Interview: Stephen K. Amos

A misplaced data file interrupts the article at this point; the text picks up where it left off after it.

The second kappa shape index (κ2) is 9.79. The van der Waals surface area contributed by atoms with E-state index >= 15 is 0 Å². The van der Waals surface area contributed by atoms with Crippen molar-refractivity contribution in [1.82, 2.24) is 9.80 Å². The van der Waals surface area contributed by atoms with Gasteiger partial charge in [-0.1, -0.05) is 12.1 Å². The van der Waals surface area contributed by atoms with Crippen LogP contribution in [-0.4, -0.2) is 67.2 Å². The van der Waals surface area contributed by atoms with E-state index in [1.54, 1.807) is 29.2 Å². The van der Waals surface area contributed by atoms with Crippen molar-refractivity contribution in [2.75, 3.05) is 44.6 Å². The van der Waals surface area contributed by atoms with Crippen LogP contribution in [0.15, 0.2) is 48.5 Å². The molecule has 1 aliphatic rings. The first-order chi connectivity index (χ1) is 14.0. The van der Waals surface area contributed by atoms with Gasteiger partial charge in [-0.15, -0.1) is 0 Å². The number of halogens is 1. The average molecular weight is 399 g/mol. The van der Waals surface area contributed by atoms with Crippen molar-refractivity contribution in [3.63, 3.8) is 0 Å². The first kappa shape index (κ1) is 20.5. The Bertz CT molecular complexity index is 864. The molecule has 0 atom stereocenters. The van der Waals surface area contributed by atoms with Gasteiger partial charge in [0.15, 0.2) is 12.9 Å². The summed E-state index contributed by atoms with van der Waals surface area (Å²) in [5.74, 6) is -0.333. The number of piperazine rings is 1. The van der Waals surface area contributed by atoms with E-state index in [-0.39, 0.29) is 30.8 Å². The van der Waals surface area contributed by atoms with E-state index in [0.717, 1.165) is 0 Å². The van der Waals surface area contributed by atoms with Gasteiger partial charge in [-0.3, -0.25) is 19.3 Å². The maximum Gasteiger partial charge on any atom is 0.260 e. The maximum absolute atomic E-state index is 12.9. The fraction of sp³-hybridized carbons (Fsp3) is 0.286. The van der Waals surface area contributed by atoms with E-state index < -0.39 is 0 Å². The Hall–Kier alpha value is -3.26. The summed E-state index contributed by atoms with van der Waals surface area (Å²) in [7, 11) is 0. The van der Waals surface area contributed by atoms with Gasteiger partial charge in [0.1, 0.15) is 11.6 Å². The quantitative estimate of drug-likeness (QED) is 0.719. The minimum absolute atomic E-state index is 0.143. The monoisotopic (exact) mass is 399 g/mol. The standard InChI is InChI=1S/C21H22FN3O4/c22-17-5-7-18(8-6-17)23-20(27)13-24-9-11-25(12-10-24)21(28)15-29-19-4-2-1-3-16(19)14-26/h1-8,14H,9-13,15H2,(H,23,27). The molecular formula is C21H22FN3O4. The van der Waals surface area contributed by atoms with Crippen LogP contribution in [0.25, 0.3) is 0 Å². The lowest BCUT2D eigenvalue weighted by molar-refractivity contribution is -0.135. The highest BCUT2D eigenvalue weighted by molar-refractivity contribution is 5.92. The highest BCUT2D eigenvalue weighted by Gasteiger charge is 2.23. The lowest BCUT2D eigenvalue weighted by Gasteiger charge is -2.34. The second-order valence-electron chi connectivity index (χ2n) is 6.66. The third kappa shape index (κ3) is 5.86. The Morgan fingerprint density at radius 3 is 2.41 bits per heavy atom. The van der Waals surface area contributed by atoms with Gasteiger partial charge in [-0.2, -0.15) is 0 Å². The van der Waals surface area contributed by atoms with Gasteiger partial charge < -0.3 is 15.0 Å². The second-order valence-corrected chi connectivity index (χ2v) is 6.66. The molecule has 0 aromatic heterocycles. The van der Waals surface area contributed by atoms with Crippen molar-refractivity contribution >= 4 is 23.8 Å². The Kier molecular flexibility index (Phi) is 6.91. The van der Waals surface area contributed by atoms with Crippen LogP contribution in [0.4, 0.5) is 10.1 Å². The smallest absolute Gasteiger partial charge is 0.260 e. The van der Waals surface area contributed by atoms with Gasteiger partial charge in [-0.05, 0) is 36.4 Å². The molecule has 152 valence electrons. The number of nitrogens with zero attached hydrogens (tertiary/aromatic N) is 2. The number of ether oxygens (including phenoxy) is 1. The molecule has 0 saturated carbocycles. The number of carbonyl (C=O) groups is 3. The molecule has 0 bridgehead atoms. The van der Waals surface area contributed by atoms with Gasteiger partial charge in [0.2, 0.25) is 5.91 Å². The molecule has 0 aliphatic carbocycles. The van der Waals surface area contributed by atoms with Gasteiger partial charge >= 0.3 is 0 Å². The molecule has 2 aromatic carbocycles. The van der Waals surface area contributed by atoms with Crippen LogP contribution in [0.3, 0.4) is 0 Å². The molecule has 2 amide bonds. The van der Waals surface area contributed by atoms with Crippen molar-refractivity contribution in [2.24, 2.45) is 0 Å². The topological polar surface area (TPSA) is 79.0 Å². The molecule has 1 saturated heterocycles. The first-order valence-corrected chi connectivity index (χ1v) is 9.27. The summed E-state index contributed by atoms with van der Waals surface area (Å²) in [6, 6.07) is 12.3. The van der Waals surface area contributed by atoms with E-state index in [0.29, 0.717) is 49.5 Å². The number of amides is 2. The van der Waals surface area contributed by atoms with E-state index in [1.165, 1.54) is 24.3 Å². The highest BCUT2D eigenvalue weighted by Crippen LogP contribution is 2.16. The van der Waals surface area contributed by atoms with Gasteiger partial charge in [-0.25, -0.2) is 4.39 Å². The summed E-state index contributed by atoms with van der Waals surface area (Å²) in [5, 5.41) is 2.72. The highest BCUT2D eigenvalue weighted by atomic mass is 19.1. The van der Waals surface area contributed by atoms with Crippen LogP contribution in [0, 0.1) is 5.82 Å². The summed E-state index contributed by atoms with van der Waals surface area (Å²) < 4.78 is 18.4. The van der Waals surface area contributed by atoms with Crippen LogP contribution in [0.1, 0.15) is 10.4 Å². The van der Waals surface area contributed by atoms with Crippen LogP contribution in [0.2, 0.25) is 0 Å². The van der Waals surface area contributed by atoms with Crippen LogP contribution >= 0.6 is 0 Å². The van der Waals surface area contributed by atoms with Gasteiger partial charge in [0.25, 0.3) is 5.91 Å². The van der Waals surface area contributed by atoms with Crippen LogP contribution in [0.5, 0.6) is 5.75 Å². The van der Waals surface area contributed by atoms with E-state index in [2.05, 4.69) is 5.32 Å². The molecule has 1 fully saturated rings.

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Sophy Coombes-Roberts chats to funny man Stephen K Amos ahead of his new tour ‘The Spokesman’. I could all but laugh when worldwide comedy veteran Stephen K Amos told me he was excited to gig in Exeter next month. A big star in America, Australia, New Zealand and of course right here in the UK, Amos admitted to only having visited the city of Exeter once before. Naturally, I have promised him a night to remember, when in fact, it is he who will be delivering an unforgettable evening to those in attendance at his show. His new tour is called ‘The Spokesman’, an anagram of his name. “Not a lot of people spot that” Amos pointed out, “it is very clever of me I think”. He spent the summer testing out his material for the new show at the Edinburgh Fringe “to try and see what sticks - not everything is going to be funny and that’s why you need to go out on a limb and try it, and if it doesn’t work, it doesn’t work and if it does then you get that gem of an idea and it’s worth it.” Regardless, he informs me that much of his material did make it into the tour and having seen ‘Work in Progress’ (his Fringe show) in August I predict the full fledged gig will certainly not leave the audience short of laughter. So how does he write his shows? Strangely enough it differs each time, he tells me: “Sometimes I will sit and be very meticulous about it and do five hours writing and see what happens, and then other times if something comes to me I just write it. Alternatively, I just grab my friends and say can we just have a chat and see what happens; invariably they often come out with the most outrageous things.” Of course Amos is a dab hand at this now having been on the circuit for over ten years, yet he admits it is still “so tempting just to keep rehashing out the same stuff but the point is you need to try and stretch yourself every year in a new show”. Obviously, his die-hard fans love his old sets and Amos seems very aware of that, exclaiming, “What is the point in going out with the same old stuff? I know it works, so it is always a good challenge to try something new”. Being a global comedian Amos does not just write material to please us Brits, but is a regular performer ‘down under’ and in America. “Lots of audiences are very different,” he explains whilst discussing collating material for his global tours. “What might work really well one night could fall flat on its face the next night, you just have to keep trying and have faith in it, really.” However, the reception his material receives around the globe is essentially the same: we speak the same language, have similar history and all find Stephen’s comedy a hoot. Nevertheless, things are a little different in the States. He laughs: “When I am over in America the main difference I find is that people tend to scream a lot more.” At this point Amos proceeds to imitate a fanatic shouting after which we both pause for laughter, “and I could do without that, but a reaction is a reaction, right?” He jokes: “the Americans are not used to seeing a British person, let alone a black British person so they always ask: “Oh my gawd, do you know the Queen?” But I just play along with it and usually reply something like: “Of course I know the Queen, I just had breakfast with her last week.” Over the course of our interview thus far, Stephen has failed to disappoint. He comes across just as he does on the TV: likeable, charming and a really good laugh. I couldn’t help but probe if he was like this all the time, a constant funny man? “I’ve always been a gregarious type of person” he replies, “but I don’t go around being funny twenty-four-seven, how annoying and irritating would that be? The weirdest thing about that is that people think I am funny all the time and expect me to say jokes constantly, so in a social situation where I don’t know that many people I tend not to say anything, because I know if I do they will say: “He’s not funny at all.’”
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